Bills are piling up, the economy is tanking and elections are around the corner. There is a sudden urgency to get people back to work.

But if we rush to return to the pre-COVID-19 daily grind, we may see a resurgence of the virus and squander a rare opportunity to build a better and more resilient tomorrow.

Before the pandemic hit, many Oahu residents’ weekday routines consisted of waking up before dawn to beat morning rush hour to drop off children at school and get to the office by 8 a.m.

We’d sit at our desks until noon responding to emails, attending meetings, seeing patients, teaching etc. depending on our profession. A quick bite to eat and back to the same routine until 5 p.m. We’d sit in traffic and get home drained and then rush to put dinner on the table. After homework and chores, there aren’t many hours left for quality time with the ohana.

Life was mindbogglingly busy and rushed but that was our normal until COVID-19 suddenly pressed pause.

During the past few weeks when companies were forced to shut down or permit employees to work from home, a new normal was born. Although some of us struggled to balance childcare with working from home, we realized that we can accomplish many work assignments without having to waste precious time commuting in soul-sucking traffic.

Hawaii employers should reconsider opposition to telecommuting for work in a post-COVID-19 world. Flickr: Mike McCune

When the virus is under control, our children will go back to school but do we all want to rush back to the workplace? Some of us will; others will definitely not.

Very few businesses offer telecommuting options in Hawaii. Most local employers are reluctant to innovate when it comes to telework and flex time.

If they offer it to one employee, they have to offer it to others, right? Not necessarily.

For starters, not everyone wants to, or can, work from home. Some professions such as teaching, medicine or retail require employees to be physically present at the workplace.

Fewer Sick Days

However, in the future, we may see that even these professions will rely more and more on technology for distance education, telemedicine and online shopping. Many office jobs don’t require employees to be physically present at the workplace. In these cases, flex time and telework can be a win-win for both the employer and employee.

Businesses can cut down on office space and supplies by allowing employees to share workspace when they telecommute.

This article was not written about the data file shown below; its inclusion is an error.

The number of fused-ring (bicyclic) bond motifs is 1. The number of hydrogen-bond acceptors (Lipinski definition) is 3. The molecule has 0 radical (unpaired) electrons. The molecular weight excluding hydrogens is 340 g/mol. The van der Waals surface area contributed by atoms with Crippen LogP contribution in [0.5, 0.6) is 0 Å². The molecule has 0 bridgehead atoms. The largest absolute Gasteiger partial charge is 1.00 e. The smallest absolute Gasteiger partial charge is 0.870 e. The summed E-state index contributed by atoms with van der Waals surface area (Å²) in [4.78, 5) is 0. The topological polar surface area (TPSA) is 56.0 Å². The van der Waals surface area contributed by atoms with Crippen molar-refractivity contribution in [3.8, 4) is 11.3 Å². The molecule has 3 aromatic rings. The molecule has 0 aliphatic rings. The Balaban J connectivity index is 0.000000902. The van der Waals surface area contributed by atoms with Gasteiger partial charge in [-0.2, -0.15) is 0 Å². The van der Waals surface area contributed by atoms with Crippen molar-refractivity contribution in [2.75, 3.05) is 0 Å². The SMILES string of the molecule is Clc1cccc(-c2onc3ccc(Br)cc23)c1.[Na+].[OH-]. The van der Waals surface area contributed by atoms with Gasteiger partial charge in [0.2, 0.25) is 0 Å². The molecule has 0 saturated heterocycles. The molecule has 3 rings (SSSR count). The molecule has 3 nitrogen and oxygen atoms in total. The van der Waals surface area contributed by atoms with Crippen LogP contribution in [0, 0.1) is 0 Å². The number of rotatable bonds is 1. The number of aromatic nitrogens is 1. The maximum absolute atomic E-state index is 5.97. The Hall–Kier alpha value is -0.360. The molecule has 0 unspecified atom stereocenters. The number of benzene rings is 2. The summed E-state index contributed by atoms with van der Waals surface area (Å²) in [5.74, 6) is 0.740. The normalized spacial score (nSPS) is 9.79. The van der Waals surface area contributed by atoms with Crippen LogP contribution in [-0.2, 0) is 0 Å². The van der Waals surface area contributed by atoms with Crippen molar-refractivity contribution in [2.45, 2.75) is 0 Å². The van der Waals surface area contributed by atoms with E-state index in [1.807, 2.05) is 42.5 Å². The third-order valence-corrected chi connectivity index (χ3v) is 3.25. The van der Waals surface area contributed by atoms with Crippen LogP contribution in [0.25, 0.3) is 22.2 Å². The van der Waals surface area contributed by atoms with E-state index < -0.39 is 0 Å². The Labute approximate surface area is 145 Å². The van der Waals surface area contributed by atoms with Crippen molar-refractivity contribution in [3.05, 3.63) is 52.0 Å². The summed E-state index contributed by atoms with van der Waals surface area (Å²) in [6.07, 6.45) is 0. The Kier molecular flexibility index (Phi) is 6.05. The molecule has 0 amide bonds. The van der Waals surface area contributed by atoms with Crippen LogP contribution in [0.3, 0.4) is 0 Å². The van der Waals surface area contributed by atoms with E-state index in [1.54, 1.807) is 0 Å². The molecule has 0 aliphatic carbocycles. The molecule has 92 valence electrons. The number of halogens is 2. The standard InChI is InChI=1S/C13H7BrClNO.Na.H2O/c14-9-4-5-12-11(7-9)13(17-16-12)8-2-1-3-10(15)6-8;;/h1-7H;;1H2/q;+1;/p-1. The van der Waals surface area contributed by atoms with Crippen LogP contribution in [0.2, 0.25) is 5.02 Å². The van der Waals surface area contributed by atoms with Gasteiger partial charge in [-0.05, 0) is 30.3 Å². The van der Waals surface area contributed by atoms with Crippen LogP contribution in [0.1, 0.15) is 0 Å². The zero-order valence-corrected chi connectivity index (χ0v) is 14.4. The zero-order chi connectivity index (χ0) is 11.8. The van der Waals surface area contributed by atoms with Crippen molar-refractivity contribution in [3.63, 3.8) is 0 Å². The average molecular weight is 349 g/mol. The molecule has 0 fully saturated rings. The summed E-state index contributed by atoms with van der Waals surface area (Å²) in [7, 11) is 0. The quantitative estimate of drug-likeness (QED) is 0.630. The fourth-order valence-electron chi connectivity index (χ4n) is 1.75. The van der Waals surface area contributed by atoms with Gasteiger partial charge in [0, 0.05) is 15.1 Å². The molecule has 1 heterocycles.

Employees will be happier because they will spend less time on the road and will be more productive due to less distractions.

Employees will also take fewer sick days because working from home with a slight fever or touch of food poisoning is doable but going to the office might mean sharing germs with coworkers.

At the end of the day, businesses will benefit from having happier, loyal employees. They will also attract savvy prospective talent who want positions that will be safe during a pandemic.

As an added bonus, companies that offer telework might get good press as they will be helping to reduce carbon emissions. Several studies have shown that air pollution is remarkably lower in many cities enforcing stay-at-home orders.

Work-life balance is critical for quality of life. For those who do the lion’s share of household chores, being able to work from home is a Godsend.

We can take a quick break whenever we want to throw in a load of laundry, unload the dishwasher or attend a yoga class between virtual meetings. We can work from anywhere there’s an Internet connection.

This lifestyle is already in practice in progressive workplaces in Silicon Valley and in Sweden. As of mid-April, Sweden had not encouraged its citizens to stay home or to practice physical distancing even though it has many cases of COVID-19.

But Sweden has since reported a spike in coronavirus cases and deaths. Perhaps that will inspire even more work-from-home habits.

Businesses will benefit from having happier, loyal employees.

The reasoning behind this policy is that Swedes already practice physical distancing as part of their culture. That is, they don’t hug and kiss to greet each other like we do in Hawaii.

Also, 40% of their residents already work from home. We don’t know if the Swedes will be forced to take more drastic action to curb the virus, but for now, they have not had to press pause on life.

It’s true that nothing beats the human touch. Looking someone in the eye during a handshake, being enveloped in a long, warm hug or placing a reassuring hand on a shoulder will always mean a lot.

But maybe it’s time we find a way to provide the human touch while refusing the dizzying lifestyle that wasted time, money and energy. Flex time, staggered work hours and telework can lead to a higher quality of life while improving productivity and helping to ease traffic and carbon emissions.

Above all, companies that implement telework will not have to press pause when the next pandemic hits.

Community Voices aims to encourage broad discussion on many topics of community interest. It’s kind of a cross between Letters to the Editor and op-eds. This is your space to talk about important issues or interesting people who are making a difference in our world. Column lengths should be no more than 800 words and we need a current photo of the author and a bio. We welcome video commentary and other multimedia formats. Send to The opinions and information expressed in Community Voices are solely those of the authors and not Civil Beat.

About the Author